Stromovka park (Prague’s Central Park)

Many of you may have no idea that this park in Holešovice has its own reasons to celebrate another “fateful eight” year. The park dates back to 1268, founded by king Přemysl Otakar II to please himself and his Royal Court with a hunting-ground, and above it, a small Summer Palace. 750 years …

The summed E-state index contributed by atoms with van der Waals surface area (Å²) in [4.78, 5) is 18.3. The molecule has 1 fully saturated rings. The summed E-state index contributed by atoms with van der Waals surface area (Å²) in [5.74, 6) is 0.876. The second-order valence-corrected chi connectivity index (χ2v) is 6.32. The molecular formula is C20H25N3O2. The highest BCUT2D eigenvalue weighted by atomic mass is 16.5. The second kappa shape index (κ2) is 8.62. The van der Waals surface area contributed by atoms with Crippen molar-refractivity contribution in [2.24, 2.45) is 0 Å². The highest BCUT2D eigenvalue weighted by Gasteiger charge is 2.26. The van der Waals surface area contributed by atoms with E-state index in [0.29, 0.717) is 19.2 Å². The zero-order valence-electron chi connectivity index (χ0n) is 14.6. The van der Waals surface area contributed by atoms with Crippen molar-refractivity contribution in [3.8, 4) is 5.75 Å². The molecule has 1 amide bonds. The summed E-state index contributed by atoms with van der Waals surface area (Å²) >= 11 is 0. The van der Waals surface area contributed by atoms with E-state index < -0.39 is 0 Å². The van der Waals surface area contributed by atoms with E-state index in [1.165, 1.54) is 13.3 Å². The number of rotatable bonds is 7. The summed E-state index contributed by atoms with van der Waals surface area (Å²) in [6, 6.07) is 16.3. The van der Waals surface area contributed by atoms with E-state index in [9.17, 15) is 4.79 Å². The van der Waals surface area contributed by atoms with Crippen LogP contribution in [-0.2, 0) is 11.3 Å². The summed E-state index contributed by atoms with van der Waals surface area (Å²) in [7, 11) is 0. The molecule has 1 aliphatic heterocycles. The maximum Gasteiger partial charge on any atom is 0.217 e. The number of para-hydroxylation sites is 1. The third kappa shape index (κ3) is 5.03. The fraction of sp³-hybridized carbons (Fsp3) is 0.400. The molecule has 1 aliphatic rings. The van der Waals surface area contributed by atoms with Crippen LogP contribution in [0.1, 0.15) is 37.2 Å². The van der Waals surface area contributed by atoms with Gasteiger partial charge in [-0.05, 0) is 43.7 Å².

That’ quite a bit of history. But let’s begin at the beginning. The Royal hunting-ground’s heyday was during the Hapsburg dynasty in the 16th and early 17th century. Emperor Ferdinand I expanded it in 1536-1548 and joined it through to Prague Castle. A pond was excavated, new trees planted, and a pheasant farm and hunting lodge built, later followed-up with a fruit garden. At the western edge, an Imperial mill sprang up, with a late-Renaissance gate, there to this day. Under Emperor Rudolph II the old Summer Palace got a Renaissance facelift and the original pond was generously enlarged to 21 hectares (52 acres). An island was raised in the middle, its remnant today dubbed Oak hillock – a central rise with ancient oak trees. The large pond was fed from Rudolph’s water tunnel – a technical feature remarkable in its day, still in service. It brought water from the Vltava River a hundred meters away (from near today’s Štefánik Bridge) through Letná hill; the entrance has a fine Renaissance portal inscribed with 1583 and the monogram of Rudolf II. A less happy era for the Royal hunting-ground came in the 17th and 18th century, when numerous military conflicts left their destructive mark – it was picked as an ideal military encampment site, more than once.


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